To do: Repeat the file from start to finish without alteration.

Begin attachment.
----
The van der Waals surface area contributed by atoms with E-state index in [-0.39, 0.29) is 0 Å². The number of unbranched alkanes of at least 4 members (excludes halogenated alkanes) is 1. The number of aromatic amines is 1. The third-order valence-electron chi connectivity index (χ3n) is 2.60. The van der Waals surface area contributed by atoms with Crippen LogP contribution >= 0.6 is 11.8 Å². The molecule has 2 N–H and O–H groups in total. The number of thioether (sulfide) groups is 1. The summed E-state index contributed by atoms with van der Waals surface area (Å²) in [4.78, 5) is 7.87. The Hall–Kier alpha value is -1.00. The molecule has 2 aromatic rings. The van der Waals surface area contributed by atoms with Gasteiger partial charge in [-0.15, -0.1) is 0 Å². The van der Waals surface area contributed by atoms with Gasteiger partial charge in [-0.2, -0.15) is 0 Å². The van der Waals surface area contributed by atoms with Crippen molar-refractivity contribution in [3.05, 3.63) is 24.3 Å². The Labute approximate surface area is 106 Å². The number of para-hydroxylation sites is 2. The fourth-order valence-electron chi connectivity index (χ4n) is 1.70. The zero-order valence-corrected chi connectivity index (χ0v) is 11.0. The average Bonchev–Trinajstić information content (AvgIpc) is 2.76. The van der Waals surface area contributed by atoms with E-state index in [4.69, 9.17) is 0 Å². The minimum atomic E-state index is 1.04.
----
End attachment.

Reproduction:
The van der Waals surface area contributed by atoms with E-state index in [-0.39, 0.29) is 0 Å². The number of unbranched alkanes of at least 4 members (excludes halogenated alkanes) is 1. The number of aromatic amines is 1. The third-order valence-electron chi connectivity index (χ3n) is 2.60. The van der Waals surface area contributed by atoms with Crippen LogP contribution >= 0.6 is 11.8 Å². The molecule has 2 N–H and O–H groups in total. The number of thioether (sulfide) groups is 1. The summed E-state index contributed by atoms with van der Waals surface area (Å²) in [4.78, 5) is 7.87. The Hall–Kier alpha value is -1.00. The molecule has 2 aromatic rings. The van der Waals surface area contributed by atoms with Gasteiger partial charge in [-0.15, -0.1) is 0 Å². The van der Waals surface area contributed by atoms with Gasteiger partial charge in [-0.2, -0.15) is 0 Å². The van der Waals surface area contributed by atoms with Crippen molar-refractivity contribution in [3.05, 3.63) is 24.3 Å². The Labute approximate surface area is 106 Å². The number of para-hydroxylation sites is 2. The fourth-order valence-electron chi connectivity index (χ4n) is 1.70. The zero-order valence-corrected chi connectivity index (χ0v) is 11.0. The average Bonchev–Trinajstić information content (AvgIpc) is 2.76. The van der Waals surface area contributed by atoms with E-state index in [4.69, 9.17) is 0 Å². The minimum atomic E-state index is 1.04.